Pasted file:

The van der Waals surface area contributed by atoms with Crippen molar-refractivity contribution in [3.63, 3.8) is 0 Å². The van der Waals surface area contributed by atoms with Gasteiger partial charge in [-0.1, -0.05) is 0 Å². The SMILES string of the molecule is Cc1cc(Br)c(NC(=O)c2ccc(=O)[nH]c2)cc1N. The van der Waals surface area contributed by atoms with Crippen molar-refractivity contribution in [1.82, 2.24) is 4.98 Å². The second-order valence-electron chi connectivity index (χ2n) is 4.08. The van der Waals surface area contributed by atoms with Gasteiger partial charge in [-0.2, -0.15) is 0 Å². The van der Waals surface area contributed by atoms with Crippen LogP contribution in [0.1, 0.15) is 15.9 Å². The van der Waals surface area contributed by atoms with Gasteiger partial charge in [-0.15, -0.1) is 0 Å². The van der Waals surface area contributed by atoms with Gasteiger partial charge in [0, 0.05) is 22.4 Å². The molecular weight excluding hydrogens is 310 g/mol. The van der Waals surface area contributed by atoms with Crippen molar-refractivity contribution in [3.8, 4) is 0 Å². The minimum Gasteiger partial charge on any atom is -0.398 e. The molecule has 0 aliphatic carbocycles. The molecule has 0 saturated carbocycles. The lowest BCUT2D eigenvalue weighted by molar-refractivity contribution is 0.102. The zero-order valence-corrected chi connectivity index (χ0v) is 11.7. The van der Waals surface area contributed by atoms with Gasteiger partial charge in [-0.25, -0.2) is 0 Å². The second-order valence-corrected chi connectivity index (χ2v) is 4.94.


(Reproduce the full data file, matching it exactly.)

The van der Waals surface area contributed by atoms with Crippen molar-refractivity contribution in [3.63, 3.8) is 0 Å². The van der Waals surface area contributed by atoms with Gasteiger partial charge in [-0.1, -0.05) is 0 Å². The SMILES string of the molecule is Cc1cc(Br)c(NC(=O)c2ccc(=O)[nH]c2)cc1N. The van der Waals surface area contributed by atoms with Crippen molar-refractivity contribution in [1.82, 2.24) is 4.98 Å². The second-order valence-electron chi connectivity index (χ2n) is 4.08. The van der Waals surface area contributed by atoms with Gasteiger partial charge in [-0.2, -0.15) is 0 Å². The van der Waals surface area contributed by atoms with Crippen LogP contribution in [0.1, 0.15) is 15.9 Å². The van der Waals surface area contributed by atoms with Gasteiger partial charge in [-0.15, -0.1) is 0 Å². The van der Waals surface area contributed by atoms with Gasteiger partial charge in [0, 0.05) is 22.4 Å². The molecular weight excluding hydrogens is 310 g/mol. The van der Waals surface area contributed by atoms with Crippen molar-refractivity contribution in [3.8, 4) is 0 Å². The minimum Gasteiger partial charge on any atom is -0.398 e. The molecule has 0 aliphatic carbocycles. The molecule has 0 saturated carbocycles. The lowest BCUT2D eigenvalue weighted by molar-refractivity contribution is 0.102. The zero-order valence-corrected chi connectivity index (χ0v) is 11.7. The van der Waals surface area contributed by atoms with Gasteiger partial charge in [-0.25, -0.2) is 0 Å². The second-order valence-corrected chi connectivity index (χ2v) is 4.94.